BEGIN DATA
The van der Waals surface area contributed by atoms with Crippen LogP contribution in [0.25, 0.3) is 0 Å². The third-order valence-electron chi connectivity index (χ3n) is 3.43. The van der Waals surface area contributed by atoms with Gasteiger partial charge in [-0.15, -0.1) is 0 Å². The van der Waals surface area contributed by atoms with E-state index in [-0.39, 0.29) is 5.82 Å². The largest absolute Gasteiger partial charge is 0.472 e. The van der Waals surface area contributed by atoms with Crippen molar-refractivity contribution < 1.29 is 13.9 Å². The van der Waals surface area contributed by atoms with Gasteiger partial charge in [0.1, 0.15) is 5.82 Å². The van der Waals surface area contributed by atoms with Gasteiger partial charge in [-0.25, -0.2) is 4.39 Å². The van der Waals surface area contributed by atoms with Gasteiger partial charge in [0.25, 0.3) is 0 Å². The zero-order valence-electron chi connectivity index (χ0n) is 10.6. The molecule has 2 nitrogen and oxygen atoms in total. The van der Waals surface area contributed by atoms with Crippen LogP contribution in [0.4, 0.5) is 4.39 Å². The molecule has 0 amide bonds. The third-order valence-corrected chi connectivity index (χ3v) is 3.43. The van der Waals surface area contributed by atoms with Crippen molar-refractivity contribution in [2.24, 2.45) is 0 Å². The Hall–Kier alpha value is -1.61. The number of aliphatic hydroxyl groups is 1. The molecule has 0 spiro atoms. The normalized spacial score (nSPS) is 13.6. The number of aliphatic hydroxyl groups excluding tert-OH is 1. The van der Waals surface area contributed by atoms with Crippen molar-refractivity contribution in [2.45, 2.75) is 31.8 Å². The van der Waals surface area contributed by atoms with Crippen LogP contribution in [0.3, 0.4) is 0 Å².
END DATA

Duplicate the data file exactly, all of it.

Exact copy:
The van der Waals surface area contributed by atoms with Crippen LogP contribution in [0.25, 0.3) is 0 Å². The third-order valence-electron chi connectivity index (χ3n) is 3.43. The van der Waals surface area contributed by atoms with Gasteiger partial charge in [-0.15, -0.1) is 0 Å². The van der Waals surface area contributed by atoms with E-state index in [-0.39, 0.29) is 5.82 Å². The largest absolute Gasteiger partial charge is 0.472 e. The van der Waals surface area contributed by atoms with Crippen molar-refractivity contribution < 1.29 is 13.9 Å². The van der Waals surface area contributed by atoms with Gasteiger partial charge in [0.1, 0.15) is 5.82 Å². The van der Waals surface area contributed by atoms with Gasteiger partial charge in [-0.25, -0.2) is 4.39 Å². The van der Waals surface area contributed by atoms with Gasteiger partial charge in [0.25, 0.3) is 0 Å². The zero-order valence-electron chi connectivity index (χ0n) is 10.6. The molecule has 2 nitrogen and oxygen atoms in total. The van der Waals surface area contributed by atoms with Crippen LogP contribution in [0.4, 0.5) is 4.39 Å². The molecule has 0 amide bonds. The third-order valence-corrected chi connectivity index (χ3v) is 3.43. The van der Waals surface area contributed by atoms with Crippen molar-refractivity contribution in [2.24, 2.45) is 0 Å². The Hall–Kier alpha value is -1.61. The number of aliphatic hydroxyl groups is 1. The molecule has 0 spiro atoms. The normalized spacial score (nSPS) is 13.6. The number of aliphatic hydroxyl groups excluding tert-OH is 1. The van der Waals surface area contributed by atoms with Crippen molar-refractivity contribution in [2.45, 2.75) is 31.8 Å². The van der Waals surface area contributed by atoms with Crippen LogP contribution in [0.3, 0.4) is 0 Å².